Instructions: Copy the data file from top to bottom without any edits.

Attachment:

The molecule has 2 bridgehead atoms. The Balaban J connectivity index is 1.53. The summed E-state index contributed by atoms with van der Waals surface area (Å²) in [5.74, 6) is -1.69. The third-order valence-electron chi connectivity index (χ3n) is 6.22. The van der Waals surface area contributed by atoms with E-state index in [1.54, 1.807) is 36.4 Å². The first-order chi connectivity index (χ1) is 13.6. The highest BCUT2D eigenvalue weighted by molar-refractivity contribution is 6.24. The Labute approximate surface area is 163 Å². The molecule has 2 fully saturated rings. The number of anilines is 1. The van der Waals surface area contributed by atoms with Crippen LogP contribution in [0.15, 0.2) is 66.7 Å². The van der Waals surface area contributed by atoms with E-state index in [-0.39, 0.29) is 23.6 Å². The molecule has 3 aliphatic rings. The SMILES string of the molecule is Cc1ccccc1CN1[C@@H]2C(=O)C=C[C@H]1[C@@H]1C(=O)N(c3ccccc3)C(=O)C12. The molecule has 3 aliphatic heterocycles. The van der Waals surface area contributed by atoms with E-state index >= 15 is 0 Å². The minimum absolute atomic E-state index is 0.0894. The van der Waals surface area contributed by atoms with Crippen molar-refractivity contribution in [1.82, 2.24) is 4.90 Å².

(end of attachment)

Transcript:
The molecule has 2 bridgehead atoms. The Balaban J connectivity index is 1.53. The summed E-state index contributed by atoms with van der Waals surface area (Å²) in [5.74, 6) is -1.69. The third-order valence-electron chi connectivity index (χ3n) is 6.22. The van der Waals surface area contributed by atoms with E-state index in [1.54, 1.807) is 36.4 Å². The first-order chi connectivity index (χ1) is 13.6. The highest BCUT2D eigenvalue weighted by molar-refractivity contribution is 6.24. The Labute approximate surface area is 163 Å². The molecule has 2 fully saturated rings. The number of anilines is 1. The van der Waals surface area contributed by atoms with Crippen LogP contribution in [0.15, 0.2) is 66.7 Å². The van der Waals surface area contributed by atoms with E-state index in [-0.39, 0.29) is 23.6 Å². The molecule has 3 aliphatic rings. The SMILES string of the molecule is Cc1ccccc1CN1[C@@H]2C(=O)C=C[C@H]1[C@@H]1C(=O)N(c3ccccc3)C(=O)C12. The molecule has 3 aliphatic heterocycles. The van der Waals surface area contributed by atoms with E-state index >= 15 is 0 Å². The minimum absolute atomic E-state index is 0.0894. The van der Waals surface area contributed by atoms with Crippen molar-refractivity contribution in [1.82, 2.24) is 4.90 Å².